From Aleppo to Mysore
A Journey Over Land to India,
partly by a route never gone before by any European, by Donald Campbell, of Barbreck, Esq., in a series of letters to his son. Comprehending his shipwreck and imprisonment with Hyder Alli, and his subsequent negociations and transactions in the East. London Cullen and Company 1795
First edition, three parts and appendix, 4to, pp.xvii, [1, errata], , 176, 138, 181, [1, blank], 9, [1, blank]. A very good copy bound in contemporary half calf, marbled boards, gilt panelling and lettering to spine. Spine lightly rubbed with top of spine neatly repaired, joints firm, boards slightly rubbed and corners bumped. Edges of pages foxed but internally clean and unblemished. Armorial bookplate of L.A. Burd.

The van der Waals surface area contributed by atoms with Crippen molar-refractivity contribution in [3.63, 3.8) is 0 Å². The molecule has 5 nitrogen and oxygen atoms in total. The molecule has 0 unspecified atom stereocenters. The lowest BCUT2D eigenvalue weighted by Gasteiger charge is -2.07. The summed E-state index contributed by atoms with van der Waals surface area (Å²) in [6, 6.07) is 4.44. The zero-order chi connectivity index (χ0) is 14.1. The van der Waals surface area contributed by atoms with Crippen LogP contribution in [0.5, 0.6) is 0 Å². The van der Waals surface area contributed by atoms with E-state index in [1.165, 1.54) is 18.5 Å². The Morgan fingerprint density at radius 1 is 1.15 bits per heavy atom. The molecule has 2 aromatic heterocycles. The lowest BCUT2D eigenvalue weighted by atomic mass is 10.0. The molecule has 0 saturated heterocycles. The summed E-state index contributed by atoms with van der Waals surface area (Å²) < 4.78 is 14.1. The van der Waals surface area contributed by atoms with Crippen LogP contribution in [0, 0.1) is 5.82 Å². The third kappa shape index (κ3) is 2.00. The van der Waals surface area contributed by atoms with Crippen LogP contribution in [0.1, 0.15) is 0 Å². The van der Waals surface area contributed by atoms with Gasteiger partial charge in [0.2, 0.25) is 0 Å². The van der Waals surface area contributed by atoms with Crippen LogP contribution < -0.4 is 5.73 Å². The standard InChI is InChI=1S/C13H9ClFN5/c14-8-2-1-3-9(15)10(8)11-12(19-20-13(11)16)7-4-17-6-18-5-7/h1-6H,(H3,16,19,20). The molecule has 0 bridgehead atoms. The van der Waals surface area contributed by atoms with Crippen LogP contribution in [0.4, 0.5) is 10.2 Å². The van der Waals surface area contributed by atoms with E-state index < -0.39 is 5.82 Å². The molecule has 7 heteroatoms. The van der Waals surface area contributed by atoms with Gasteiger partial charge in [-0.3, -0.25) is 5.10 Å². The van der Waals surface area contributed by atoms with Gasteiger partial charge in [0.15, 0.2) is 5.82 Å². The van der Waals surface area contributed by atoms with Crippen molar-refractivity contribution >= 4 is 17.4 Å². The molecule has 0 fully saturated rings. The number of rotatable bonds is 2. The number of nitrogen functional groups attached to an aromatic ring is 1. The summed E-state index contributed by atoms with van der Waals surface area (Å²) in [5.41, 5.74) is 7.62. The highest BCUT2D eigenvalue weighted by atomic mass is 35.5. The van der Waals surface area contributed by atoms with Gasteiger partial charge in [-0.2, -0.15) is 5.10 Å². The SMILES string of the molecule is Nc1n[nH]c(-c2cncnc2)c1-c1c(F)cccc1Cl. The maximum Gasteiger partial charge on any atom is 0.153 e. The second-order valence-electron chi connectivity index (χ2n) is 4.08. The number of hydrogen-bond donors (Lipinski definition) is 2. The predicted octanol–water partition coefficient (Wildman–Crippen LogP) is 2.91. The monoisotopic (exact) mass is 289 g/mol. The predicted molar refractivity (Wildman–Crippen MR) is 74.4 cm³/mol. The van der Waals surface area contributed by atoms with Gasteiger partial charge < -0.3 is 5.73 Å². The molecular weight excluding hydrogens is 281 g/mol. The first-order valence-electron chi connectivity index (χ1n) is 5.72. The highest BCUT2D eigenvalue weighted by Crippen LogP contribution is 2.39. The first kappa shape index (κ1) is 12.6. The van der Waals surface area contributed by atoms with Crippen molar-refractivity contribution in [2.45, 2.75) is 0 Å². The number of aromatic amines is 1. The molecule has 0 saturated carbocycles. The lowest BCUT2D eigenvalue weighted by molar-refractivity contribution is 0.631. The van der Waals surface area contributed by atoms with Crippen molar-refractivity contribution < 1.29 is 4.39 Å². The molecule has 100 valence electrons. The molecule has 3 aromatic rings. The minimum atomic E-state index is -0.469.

A description of the travels of Donald Campbell (1751-1804) through Europe, the Middle East, and Asia, presented as letters to his young son Frederick Campbell (1782-1846), and written more than a decade after his misadventures. The first section describes Campbell's much-delayed travels through Europe, which eventually led him to Venice, and by ship to Alexandria. Diverted from Alexandria and Egypt by pestilence, he sailed to Cyprus, whose excellent wine he remarks on. At Cyprus, he secured letters of introduction for Latakia, and from there, he travelled across Syria, spending some time at Aleppo, and on into Kurdistan and Iraq, accompanied for much of the journey by a Tatar courier. Campbell's account of Syria and Iraq is particularly rich; at Aleppo, he frequents the coffee houses, describing the Arab storytellers with their shadow puppets, recounting raunchy satires from the 1001 Nights. He hears tales of the Yezidis, and the many kinds of dervishes, during his ride across Iraq; at Baghdad, his Armenian host compares an Arabic manuscript of tales from the 1001 Nights to a printed French translation, on hearing of Campbell's fanciful idea of the city, based on the European "translations" then in circulation. From Baghad he went on to Basra, and then Bombay, by way of Bushire. After many diversions he was shipwrecked on the Indian coast and seized by the troops of Hyder Ali amidst the tumult of the Second Anglo-Mysore War. Campbell describes in detail the court of Mysore, and the misfortunes of his fellow prisoners, but good fortune sees him employed as a messenger for Hyder Ali conveying terms to the British forces and the letters end with Campbell's safe release from forced service. These letters were written with the benefit of more than a decade's subsequent experience, and are structured to provide salutary moral tales for their young reader. But Campbell is pragmatic in the lessons he offers, and, though a great believer in the supremacy of British government, is remarkably even-handed in his description of those he encounters, from Turkish officers, to qadis, and even Hyder Ali himself, whose qualities he details. This book proved enormously popular, published as it was shortly before the Third Anglo-Mysore War, and passed into a sixth edition by 1808, together with abridged versions and even a chapbook based on Campbell's experiences in Mysore.